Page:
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EPA Orders Scranton-area Property Owner to Comply with Asbestos Cleanup Regulations

Release Date: 12/06/2010
Contact Information: Donna Heron 215-814-5113 / heron.donna@epa.gov

PHILADELPHIA (December 6, 2010) – The U.S. Environmental Protection Agency has ordered the owner of an abandoned factory known as the Hillcrest Building, located on the 500 block of Hillcrest Drive, Old Forge, Pa., to comply with asbestos cleanup regulations.

The building’s owner, Walter Stocki, of Old Forge, Pa., allegedly violated the National Emission Standard for Hazardous Air Pollutants for Asbestos by demolishing portions of the Hillcrest Building without taking precautions to minimize the airborne release of asbestos.

EPA ordered Mr. Stocki to secure the site and cease all activities that might cause further release of asbestos fibers; ensure that the building and exterior dumpster are sealed; and post warning signs around the building until a cleanup is performed. The order also directs Mr. Stocki to submit to EPA a work plan within seven days.

Asbestos is a hazardous air pollutant that was once heavily used in insulation and other building materials. Today, asbestos is most commonly found in older buildings and homes, in pipe and furnace insulation materials, asbestos shingles, millboard, textured paints and other coating materials, and floor tiles.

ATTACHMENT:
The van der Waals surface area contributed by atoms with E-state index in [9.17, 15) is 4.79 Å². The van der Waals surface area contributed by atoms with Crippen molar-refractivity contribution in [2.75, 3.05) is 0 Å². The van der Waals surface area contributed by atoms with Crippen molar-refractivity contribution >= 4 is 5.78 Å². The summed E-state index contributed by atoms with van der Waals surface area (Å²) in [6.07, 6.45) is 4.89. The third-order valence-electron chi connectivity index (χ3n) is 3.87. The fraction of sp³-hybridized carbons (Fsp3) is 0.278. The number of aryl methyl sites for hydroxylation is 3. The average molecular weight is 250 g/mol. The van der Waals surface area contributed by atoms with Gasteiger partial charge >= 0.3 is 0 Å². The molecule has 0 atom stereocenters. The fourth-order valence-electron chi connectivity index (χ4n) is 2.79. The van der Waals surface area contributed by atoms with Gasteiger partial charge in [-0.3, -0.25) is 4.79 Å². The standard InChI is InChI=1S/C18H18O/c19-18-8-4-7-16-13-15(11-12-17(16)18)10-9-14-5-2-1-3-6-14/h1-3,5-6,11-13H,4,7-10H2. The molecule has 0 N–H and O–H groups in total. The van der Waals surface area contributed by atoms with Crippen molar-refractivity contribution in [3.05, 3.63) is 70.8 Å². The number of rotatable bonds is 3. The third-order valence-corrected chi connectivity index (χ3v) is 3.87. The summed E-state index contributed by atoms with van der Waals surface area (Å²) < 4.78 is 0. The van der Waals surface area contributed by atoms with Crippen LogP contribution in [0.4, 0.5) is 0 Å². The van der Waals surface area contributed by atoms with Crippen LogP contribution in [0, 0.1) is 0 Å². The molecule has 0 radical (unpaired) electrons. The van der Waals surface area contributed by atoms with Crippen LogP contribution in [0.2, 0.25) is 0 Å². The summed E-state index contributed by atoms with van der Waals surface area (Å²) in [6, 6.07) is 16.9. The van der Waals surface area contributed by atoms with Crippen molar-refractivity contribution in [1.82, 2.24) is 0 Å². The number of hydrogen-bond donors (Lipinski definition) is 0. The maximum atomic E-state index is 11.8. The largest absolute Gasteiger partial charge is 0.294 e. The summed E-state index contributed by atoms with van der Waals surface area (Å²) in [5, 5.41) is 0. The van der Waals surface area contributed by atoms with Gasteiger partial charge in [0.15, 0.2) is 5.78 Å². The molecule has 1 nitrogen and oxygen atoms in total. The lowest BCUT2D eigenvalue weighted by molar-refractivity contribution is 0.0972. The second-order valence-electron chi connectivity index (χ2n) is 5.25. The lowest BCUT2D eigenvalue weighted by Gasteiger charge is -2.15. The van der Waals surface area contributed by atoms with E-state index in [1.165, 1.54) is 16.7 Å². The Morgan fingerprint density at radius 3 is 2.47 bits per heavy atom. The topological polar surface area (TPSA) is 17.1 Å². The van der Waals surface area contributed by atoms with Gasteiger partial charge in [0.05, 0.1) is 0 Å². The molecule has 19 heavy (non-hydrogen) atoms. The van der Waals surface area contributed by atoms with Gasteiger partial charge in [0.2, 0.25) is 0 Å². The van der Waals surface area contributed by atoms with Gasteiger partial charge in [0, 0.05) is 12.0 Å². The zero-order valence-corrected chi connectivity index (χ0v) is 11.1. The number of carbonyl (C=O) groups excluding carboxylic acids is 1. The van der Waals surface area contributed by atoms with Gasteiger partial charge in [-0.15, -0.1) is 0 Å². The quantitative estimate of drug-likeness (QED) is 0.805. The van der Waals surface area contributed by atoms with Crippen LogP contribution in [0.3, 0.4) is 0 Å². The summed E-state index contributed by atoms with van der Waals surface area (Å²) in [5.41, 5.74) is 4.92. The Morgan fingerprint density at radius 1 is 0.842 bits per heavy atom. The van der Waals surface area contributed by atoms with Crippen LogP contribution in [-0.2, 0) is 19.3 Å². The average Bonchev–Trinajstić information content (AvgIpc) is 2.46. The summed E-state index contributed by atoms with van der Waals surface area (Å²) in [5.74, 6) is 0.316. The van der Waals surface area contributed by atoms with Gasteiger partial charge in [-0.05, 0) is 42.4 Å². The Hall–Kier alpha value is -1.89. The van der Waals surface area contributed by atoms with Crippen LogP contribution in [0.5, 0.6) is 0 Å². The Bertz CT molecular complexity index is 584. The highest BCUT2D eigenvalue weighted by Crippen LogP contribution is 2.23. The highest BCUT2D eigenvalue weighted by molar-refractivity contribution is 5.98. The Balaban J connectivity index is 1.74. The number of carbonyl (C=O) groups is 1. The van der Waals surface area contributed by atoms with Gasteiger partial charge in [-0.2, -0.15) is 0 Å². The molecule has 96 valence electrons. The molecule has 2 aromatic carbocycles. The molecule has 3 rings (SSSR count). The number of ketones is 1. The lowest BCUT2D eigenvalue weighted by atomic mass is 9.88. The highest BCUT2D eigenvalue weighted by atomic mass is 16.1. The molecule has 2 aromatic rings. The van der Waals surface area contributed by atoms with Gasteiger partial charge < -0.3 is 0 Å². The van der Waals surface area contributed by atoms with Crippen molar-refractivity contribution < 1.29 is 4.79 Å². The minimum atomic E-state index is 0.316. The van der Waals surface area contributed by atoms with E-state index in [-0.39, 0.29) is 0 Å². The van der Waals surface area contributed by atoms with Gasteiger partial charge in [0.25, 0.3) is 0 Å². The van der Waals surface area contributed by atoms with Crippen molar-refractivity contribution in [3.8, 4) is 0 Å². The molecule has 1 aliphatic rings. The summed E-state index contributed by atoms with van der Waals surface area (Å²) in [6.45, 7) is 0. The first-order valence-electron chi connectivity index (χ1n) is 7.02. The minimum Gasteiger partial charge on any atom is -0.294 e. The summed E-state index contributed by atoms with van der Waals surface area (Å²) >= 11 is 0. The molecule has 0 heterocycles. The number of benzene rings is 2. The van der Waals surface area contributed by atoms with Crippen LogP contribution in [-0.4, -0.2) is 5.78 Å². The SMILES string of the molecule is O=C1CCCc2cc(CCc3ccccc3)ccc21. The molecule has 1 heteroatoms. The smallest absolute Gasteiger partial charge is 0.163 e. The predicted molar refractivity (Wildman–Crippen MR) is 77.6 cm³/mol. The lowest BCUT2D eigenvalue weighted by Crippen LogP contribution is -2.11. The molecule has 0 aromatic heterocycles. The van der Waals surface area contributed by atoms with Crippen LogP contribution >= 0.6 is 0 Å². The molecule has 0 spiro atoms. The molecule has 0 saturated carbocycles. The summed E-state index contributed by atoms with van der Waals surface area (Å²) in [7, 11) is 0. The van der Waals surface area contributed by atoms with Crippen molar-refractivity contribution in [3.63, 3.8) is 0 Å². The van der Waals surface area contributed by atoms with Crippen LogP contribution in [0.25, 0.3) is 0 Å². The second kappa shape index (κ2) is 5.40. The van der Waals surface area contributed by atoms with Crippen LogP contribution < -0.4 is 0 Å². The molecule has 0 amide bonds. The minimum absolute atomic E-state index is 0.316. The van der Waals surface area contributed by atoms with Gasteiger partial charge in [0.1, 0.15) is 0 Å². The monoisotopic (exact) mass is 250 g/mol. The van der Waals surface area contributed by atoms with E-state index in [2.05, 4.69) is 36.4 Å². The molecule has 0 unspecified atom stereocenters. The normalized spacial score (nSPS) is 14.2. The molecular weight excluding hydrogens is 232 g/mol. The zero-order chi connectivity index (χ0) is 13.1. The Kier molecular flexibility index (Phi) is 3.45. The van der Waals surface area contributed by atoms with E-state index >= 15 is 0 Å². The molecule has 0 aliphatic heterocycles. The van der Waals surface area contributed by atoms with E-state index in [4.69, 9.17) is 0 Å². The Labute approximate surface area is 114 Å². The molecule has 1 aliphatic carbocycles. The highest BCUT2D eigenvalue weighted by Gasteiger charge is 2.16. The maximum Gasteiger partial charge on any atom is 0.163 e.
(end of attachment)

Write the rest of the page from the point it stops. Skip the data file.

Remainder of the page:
Elevated concentrations of airborne asbestos can occur after asbestos-containing materials are disturbed by cutting, sanding or other construction activities. Improper attempts to remove these materials can release asbestos fibers into the air, increasing asbestos levels and endangering people living and working in those buildings.

Prolonged exposure and inhalation of asbestos fibers can cause cancer and asbestosis, a serious respiratory disease.

In June and August, the Pennsylvania Department of Environmental Protection conducted two inspections and issued two notices of violation to Mr. Stocki for violating asbestos regulations by demolishing, without proper notice or precautions. EPA conducted a follow-up inspection on Nov. 17 and confirmed that the property was still contaminated with asbestos.

For more information on asbestos and its regulation, visit http://www.epa.gov/oppt/asbestos/index.html.